Yesterday, I introduced my English 9 students to blogging. Using their own vernacular, students will create a blog similar to a diary or journal written by one of the characters in Romeo and Juliet. I modeled the process for them, composing my own as Lady Capulet: www.ladycapulets.blogspot.com
None of the students had ever blogged before or understood why people blogged, so we began with that discussion. I gave them a little mini lesson on the history of blogging:
• 1994: college student Justin Hall creates first blog ever (Links.net); I remind my students that the young are always one step ahead of the rest of us when it comes to innovations.
• 1999: Blogger rolls out the first popular, free blog-creation service, the one most of my students will be using even though I encourage them to try WordPress or Tumblr or anything else their hearts desire.
• 2002: Heather Armstrong is fired for discussing her job on her blog, Dooce. “Dooced” becomes a verb meaning “fired for blogging.” This is always a fun conversation. Quickly assuming the voyeuristic spirit sometimes latent in blog readers, the kids want to know what you’d have to say to get fired. This introduces the irony in blogging. It’s not exactly like writing a diary because presumably we wouldn’t want anyone to read our diaries, and we do generally want people to read our blogs. After all, it’s exciting to have an audience, to have people care about what we are thinking and expressing. It’s a form of democratic publishing that allows us to share our thoughts, even ones we would typically keep private. And for that reason, blogging requires self-control, maturity, and good judgment, something Heather Armstrong didn’t have ten years ago!
• 2004: Merriam-Webster declares “blog” the “Word of the Year.” You know you’ve hit the big time when you become a “word” in the dictionary!
• Today: Blogs are now ubiquitous. Celebrities blog, educators blog, poets blog, athletes blog, newspapers blog, kids blog. There are over 100 million blogs roaming around in cyber space, and over a million posts occur daily. So this little post will be one in a million!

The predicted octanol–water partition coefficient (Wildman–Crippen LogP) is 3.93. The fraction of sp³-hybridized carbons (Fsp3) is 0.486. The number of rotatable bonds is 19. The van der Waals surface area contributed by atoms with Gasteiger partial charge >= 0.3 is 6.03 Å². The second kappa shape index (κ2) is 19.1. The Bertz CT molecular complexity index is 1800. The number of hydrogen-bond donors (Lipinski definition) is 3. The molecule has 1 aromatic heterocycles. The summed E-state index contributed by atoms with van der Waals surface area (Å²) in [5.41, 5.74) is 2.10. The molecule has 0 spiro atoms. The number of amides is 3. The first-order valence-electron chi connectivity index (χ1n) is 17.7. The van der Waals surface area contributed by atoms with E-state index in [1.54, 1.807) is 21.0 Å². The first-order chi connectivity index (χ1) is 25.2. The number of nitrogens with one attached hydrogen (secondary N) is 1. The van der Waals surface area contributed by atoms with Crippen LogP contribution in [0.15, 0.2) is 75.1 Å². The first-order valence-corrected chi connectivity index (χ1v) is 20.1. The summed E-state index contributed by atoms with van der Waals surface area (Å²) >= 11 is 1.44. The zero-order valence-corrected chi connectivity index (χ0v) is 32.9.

I explain to my students that I created this assignment so that they can learn how to assume a character’s voice and also because I hope that they too will one day blog for pleasure. A few of them shrugged, wondering what they would ever want to blog about. I told them that they may not have the desire now, but blogging provides the outlet for future inspiration. I showed them my 20-year-old daughter’s blog: www.enterwithabandon.com If anyone had asked my daughter when she was my students’ age if she would ever create a blog, she would have laughed. A private, circumspect young woman, she’s always been very careful with her online identity. Yet, recently she took up blogging to express her passion for cooking. I wanted the students to take a look at her website because it reflects an authentic voice. After you read a few posts, you get a sense of who she is: witty, natural, affable. Yes, she takes after her father.
I was happy to discover that the students are excited about this assignment. They quickly turned me off and turned their computers on. In ten minutes, I walked around the room to discover a background template of an old Italian monastery with the title “Inside the Mind of Friar Lawrence” and an English garden of pink roses reflecting Juliet’s inner world titled “A Rose by Any Other Name.” The rest were busily engaged in creating their own separate stories. A good day in the classroom. Happy blogging!
Interested in the rubric for this assignment, just email me: firstname.lastname@example.org.